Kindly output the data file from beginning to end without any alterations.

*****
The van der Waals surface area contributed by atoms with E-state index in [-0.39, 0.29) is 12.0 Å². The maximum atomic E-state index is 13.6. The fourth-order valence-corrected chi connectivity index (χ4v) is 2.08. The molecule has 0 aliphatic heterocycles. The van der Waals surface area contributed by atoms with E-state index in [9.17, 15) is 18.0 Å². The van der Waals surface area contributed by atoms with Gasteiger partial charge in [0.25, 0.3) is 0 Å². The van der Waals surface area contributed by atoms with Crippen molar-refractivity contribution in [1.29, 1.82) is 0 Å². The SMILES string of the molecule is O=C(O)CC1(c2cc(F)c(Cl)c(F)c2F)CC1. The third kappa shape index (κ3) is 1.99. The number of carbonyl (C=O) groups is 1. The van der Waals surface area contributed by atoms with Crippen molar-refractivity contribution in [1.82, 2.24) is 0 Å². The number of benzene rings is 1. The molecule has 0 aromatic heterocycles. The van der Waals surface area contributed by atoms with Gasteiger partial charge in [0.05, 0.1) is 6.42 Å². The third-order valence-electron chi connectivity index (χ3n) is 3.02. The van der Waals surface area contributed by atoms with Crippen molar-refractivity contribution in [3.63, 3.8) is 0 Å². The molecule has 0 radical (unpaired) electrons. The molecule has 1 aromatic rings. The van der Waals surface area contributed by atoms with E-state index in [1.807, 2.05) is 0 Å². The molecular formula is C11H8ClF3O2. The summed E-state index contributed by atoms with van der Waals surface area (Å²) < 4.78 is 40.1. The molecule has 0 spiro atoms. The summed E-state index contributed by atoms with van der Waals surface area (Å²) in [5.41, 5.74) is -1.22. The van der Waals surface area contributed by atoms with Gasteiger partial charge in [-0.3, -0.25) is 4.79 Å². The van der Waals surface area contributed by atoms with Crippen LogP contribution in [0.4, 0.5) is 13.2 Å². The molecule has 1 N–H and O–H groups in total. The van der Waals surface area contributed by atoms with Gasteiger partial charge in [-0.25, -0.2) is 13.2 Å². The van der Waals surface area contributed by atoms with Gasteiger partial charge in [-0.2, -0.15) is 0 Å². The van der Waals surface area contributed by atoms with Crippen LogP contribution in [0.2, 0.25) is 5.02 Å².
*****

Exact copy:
The van der Waals surface area contributed by atoms with E-state index in [-0.39, 0.29) is 12.0 Å². The maximum atomic E-state index is 13.6. The fourth-order valence-corrected chi connectivity index (χ4v) is 2.08. The molecule has 0 aliphatic heterocycles. The van der Waals surface area contributed by atoms with E-state index in [9.17, 15) is 18.0 Å². The van der Waals surface area contributed by atoms with Gasteiger partial charge in [0.25, 0.3) is 0 Å². The van der Waals surface area contributed by atoms with Crippen molar-refractivity contribution in [1.29, 1.82) is 0 Å². The SMILES string of the molecule is O=C(O)CC1(c2cc(F)c(Cl)c(F)c2F)CC1. The third kappa shape index (κ3) is 1.99. The number of carbonyl (C=O) groups is 1. The van der Waals surface area contributed by atoms with Crippen molar-refractivity contribution in [1.82, 2.24) is 0 Å². The number of benzene rings is 1. The molecule has 0 aromatic heterocycles. The van der Waals surface area contributed by atoms with Gasteiger partial charge in [0.05, 0.1) is 6.42 Å². The third-order valence-electron chi connectivity index (χ3n) is 3.02. The van der Waals surface area contributed by atoms with Crippen molar-refractivity contribution in [3.63, 3.8) is 0 Å². The molecule has 0 radical (unpaired) electrons. The molecule has 1 aromatic rings. The van der Waals surface area contributed by atoms with E-state index in [1.807, 2.05) is 0 Å². The molecular formula is C11H8ClF3O2. The summed E-state index contributed by atoms with van der Waals surface area (Å²) < 4.78 is 40.1. The molecule has 0 spiro atoms. The summed E-state index contributed by atoms with van der Waals surface area (Å²) in [5.41, 5.74) is -1.22. The van der Waals surface area contributed by atoms with Gasteiger partial charge in [-0.3, -0.25) is 4.79 Å². The van der Waals surface area contributed by atoms with Crippen LogP contribution in [0.4, 0.5) is 13.2 Å². The molecule has 1 N–H and O–H groups in total. The van der Waals surface area contributed by atoms with Gasteiger partial charge in [-0.25, -0.2) is 13.2 Å². The van der Waals surface area contributed by atoms with Gasteiger partial charge in [-0.2, -0.15) is 0 Å². The van der Waals surface area contributed by atoms with Crippen LogP contribution in [0.2, 0.25) is 5.02 Å².